The Nudgee Road Conundrum

The Nudgee Road Conundrum

Nudgee Road on Brisbane’s northside is an important commuter corridor connecting the Soorley Bikeway to the city. Its shown on the TMR Principal Cycling Network plan however it does not appear on the Brisbane City Council’s interactive cycling map and leaves no safe route between the bikepaths at either end. Cyclists share this corridor with heavy traffic and parked vehicles resulting in 28 injured cyclists and one fatality in the past two decades. At the Long Street intersection where the fatality occurred, there have been two prior collisions and collisions at every intersection between Gerler Road and Manson road.

Council raised the topic following the fatal crash and stated that they would wait on the coroner to advise them what to do. A ghost bike memorial was placed near the crash site and subsequently removed, as were the following five also placed there.

Correspondence with the local councillor stated: “As you may be aware, Council received concerns from local residents who witnessed the accident and found the roadside memorial deeply distressing. Further to this, Council officers undertook a site inspection on 22 August and determined the bike posed a safety hazard. The bike was parked very close to the road, reducing pedestrian visibility, and impeding sight lines, as well as creating a potential distraction for road users.

For those who may be uncomfortable about a road fatality near where you live this is your cue to lean on the local councillor to make the area safe so such reminders are not needed.

In addition there were comments regarding other tiers of government: “While infrastructure plays a vital role in enhancing safety on our roads, it must be complemented by regulations and technology that aid in making cycling safer for residents. A 2015 inquest into a cyclist’s death on Annerley Road recommended the use of appropriate technologies to alert truck drivers to obstacles within their forward blind spots. It is regrettable that other levels of government, which are able to regulate such changes, have not yet acted on this recommendation.

Some might interpret this as zero care factor for vulnerable road users when it comes to areas where council could and should improve safety such as provide separated infrastructure or even just remove on street parking. Council have stated there needs to be a balance noting its important that people can park their trucks, cars and boats on the road despite the existence of side streets, driveways, garages and off road car parking at the nearby shops. And clearly none of these things parked at the side of the road contribute to a safety hazard needing the attention of council inspectors, reducing pedestrian visibility, and impeding sight lines and so forth. Images show what the council presumably assessed when making their decision regarding the tremendous safety hazard of a ghost bike chained to a pole between the kerb and footpath compared to the bus stop, trucks and other vehicles normally parked on the road nearby.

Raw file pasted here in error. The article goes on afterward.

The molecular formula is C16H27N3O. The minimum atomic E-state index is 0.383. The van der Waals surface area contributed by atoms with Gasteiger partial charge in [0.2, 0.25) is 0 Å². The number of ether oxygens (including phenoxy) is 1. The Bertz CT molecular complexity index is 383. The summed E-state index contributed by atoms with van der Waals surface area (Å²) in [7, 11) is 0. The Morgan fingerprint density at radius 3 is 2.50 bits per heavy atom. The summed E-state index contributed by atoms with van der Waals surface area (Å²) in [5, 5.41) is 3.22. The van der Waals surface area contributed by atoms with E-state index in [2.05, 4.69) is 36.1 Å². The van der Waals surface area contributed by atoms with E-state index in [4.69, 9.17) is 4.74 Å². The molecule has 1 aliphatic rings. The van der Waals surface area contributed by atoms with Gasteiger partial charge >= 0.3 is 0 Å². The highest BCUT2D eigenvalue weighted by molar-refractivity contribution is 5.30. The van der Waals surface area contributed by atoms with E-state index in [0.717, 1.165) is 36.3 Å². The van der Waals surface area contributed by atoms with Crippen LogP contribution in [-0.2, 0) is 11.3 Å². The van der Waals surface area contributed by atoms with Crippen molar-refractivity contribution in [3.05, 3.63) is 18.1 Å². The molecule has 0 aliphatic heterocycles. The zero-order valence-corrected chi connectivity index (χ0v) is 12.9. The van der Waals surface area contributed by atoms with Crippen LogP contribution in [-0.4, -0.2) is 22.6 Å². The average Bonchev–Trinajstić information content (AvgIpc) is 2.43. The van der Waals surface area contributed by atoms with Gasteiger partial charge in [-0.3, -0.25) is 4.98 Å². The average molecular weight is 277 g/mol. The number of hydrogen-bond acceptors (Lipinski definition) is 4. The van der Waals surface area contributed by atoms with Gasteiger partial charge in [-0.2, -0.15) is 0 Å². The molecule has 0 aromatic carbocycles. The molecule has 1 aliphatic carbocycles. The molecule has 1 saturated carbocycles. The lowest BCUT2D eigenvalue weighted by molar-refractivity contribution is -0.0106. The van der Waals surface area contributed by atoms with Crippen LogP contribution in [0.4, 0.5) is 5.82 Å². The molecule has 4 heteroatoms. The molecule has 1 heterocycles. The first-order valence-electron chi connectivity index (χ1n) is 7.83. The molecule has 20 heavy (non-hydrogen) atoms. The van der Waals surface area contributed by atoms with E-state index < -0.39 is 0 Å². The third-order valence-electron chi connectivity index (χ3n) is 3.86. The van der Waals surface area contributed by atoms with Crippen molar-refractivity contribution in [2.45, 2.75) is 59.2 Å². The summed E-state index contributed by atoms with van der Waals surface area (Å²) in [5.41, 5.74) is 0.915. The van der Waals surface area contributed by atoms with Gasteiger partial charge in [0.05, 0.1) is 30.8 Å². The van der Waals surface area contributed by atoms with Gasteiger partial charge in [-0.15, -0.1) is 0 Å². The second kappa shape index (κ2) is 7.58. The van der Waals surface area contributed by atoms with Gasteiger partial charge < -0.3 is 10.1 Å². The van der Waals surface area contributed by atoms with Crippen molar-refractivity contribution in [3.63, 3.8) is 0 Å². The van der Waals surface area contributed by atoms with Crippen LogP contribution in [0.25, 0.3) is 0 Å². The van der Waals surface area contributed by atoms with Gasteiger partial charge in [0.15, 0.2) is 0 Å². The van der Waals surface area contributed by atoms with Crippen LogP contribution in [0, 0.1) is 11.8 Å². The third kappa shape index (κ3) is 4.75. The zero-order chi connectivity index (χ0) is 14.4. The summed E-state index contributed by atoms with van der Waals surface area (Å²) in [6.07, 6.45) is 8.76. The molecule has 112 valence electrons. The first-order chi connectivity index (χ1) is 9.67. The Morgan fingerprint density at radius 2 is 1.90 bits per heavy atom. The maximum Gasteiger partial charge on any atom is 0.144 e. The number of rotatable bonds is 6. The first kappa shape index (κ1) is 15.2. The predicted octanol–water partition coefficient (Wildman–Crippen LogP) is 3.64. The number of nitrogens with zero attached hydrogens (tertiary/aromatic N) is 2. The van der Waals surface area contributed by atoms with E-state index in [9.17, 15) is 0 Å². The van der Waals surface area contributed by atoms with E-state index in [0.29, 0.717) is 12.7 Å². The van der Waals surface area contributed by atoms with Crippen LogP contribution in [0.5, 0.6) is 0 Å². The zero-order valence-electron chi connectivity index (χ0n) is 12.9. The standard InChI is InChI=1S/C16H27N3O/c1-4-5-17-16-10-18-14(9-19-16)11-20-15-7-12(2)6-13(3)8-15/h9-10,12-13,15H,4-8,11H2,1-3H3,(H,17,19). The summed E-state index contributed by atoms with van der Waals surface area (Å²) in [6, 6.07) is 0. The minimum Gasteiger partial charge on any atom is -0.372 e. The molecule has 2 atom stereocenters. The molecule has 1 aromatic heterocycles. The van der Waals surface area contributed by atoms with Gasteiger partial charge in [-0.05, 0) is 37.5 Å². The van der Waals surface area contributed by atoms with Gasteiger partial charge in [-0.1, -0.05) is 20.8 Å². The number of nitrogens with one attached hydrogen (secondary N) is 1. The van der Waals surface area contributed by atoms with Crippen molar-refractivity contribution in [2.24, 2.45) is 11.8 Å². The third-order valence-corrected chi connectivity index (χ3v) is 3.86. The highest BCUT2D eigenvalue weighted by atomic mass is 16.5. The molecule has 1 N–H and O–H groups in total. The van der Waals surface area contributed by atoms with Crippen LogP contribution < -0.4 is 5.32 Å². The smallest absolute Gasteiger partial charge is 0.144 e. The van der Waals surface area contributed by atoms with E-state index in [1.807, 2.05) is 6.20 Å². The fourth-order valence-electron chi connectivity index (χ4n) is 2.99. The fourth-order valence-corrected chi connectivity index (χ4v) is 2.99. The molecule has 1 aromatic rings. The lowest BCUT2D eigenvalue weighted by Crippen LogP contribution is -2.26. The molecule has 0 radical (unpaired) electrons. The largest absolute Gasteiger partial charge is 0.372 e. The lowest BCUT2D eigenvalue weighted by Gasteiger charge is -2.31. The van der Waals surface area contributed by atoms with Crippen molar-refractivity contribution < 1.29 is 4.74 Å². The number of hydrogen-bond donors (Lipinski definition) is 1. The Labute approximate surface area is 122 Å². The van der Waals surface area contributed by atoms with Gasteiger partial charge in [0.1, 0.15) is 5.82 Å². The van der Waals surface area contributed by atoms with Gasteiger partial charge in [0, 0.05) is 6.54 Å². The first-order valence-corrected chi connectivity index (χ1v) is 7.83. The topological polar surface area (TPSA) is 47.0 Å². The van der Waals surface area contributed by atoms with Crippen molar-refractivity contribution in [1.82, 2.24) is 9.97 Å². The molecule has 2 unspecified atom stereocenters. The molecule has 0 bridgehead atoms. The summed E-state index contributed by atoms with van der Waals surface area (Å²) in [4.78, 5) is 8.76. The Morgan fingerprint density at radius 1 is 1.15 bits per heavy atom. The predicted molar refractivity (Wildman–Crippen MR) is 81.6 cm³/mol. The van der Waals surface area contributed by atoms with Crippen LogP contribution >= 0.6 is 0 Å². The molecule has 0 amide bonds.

Enter ghost bike number 7, mounted on a trailer and legally parked at the kerb on Nudgee Road. This blatant up yours to the council has highlighted the hypocrisy of council’s position not only on continually removing the ghost bikes, but on inaction to make the road safer for all road users who travel through there. The “balance” council refers to is far from inclusive it seems. And the “record expenditure” touted is not improving safety on Nudgee Road and not at all relevant to this conversation.

Images courtesy Stephen Wisenthal and Space4cyclingbne

Some have noted parking the ghost bike on a trailer in the bike lane is not helping the safety of cyclists. In return its been stated its not in a bike lane, its parked hard up against the kerb leaving adequate room to safely pass, its not a truck, bus, car or boat which might also be parked there and its easy to see around. Its not ideal, but its not a real issue either.

Its reignited the conversation highlighting council’s inaction and deflection and arguably attempting to hide the issue by removing the prior ghost bikes. A reminder below of when this was first raised in a council meeting where Councillor David McLachlan ducked responsibility for any sort of resolution to this known safety black spot. And this is why its important the memorial remains to remind everyone that more can and should always be done to improve safety for everyone.  

Interview with Stephen Wisenthal.

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